This blog follows from a workshop I ran for a subcontractor company. We were looking in detail at performance bonds and parent company guarantees on construction projects. These contracts often contain so-called ‘indulgence clauses.’
No Variation Discharges the Bond
This indulgence clause was considered by the Court of Appeal in Hackney v Aviva:
“…no alteration in (1) the terms of the Contract or (2) the extent or nature of the Works to be constructed and (3) no allowance of time by the Employer nor (4) any forbearance or forgiveness in respect of the Contract by the Employer shall release the Guarantor from any liability under the Bond.”
The surety is not actually involved in the project but has made a promise to guarantee the performance of one of the project contracts. This can be an uncomfortable position as you have no control over what the contractor and employer are doing or agreeing. But over the history of bonds, some sureties have relied on fairly spurious changes to escape liability and avoid paying, based on a rule in an 1878 case, Holme v Brunskill..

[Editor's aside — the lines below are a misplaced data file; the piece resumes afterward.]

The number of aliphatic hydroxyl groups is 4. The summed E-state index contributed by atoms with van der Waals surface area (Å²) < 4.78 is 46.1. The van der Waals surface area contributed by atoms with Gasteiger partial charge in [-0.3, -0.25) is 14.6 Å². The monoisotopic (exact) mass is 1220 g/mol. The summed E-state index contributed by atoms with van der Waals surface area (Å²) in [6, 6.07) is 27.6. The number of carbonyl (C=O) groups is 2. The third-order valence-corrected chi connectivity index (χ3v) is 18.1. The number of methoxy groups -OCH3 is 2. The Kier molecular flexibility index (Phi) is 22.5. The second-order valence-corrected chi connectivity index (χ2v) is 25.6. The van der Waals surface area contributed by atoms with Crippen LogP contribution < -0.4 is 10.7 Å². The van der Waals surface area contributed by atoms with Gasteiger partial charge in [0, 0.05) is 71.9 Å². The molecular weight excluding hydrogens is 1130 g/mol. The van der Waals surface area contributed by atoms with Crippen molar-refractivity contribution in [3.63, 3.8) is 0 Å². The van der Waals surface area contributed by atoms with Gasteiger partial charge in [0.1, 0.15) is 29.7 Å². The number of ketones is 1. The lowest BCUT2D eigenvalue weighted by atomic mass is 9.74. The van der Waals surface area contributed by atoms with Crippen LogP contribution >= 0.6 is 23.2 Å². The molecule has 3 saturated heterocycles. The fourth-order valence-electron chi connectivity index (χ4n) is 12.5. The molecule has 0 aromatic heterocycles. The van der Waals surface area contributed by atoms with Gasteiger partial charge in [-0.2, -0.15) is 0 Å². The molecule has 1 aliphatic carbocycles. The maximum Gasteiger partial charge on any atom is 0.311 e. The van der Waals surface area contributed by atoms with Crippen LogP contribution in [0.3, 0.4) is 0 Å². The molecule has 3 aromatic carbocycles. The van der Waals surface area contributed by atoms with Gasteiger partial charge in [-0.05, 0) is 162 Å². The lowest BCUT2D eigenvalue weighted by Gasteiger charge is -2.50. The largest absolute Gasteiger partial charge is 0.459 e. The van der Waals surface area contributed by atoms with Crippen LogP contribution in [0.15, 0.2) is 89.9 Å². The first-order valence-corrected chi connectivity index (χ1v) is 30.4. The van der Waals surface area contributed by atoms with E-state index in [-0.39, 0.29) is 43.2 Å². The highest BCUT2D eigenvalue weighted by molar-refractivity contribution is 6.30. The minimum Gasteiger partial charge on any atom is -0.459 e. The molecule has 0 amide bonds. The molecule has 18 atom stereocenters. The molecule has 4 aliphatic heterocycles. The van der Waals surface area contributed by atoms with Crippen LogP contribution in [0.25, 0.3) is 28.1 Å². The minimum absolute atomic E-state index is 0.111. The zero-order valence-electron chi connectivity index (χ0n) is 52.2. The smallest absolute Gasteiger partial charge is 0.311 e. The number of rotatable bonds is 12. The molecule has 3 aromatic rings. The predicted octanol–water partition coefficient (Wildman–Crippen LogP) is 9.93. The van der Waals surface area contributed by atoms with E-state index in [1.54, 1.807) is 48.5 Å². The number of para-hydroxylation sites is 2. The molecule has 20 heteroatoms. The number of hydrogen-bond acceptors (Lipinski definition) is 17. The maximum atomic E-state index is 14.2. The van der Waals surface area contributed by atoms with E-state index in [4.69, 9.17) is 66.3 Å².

This clause is intended to allow the contractor and the employer to get on with the project, without constantly seeking permission from the surety or guarantor for every minor change or extension of time and so on. Although it is really sensible, indulgence clauses are not very loveable! They are complex, technical and full of jargon.
A simpler version would be:
“the Guarantor agrees that the Contractor and the Employer can change any terms of the Contract or the Works without needing the Guarantor’s permission and that no change will prevent the Guarantor being liable under this Agreement.”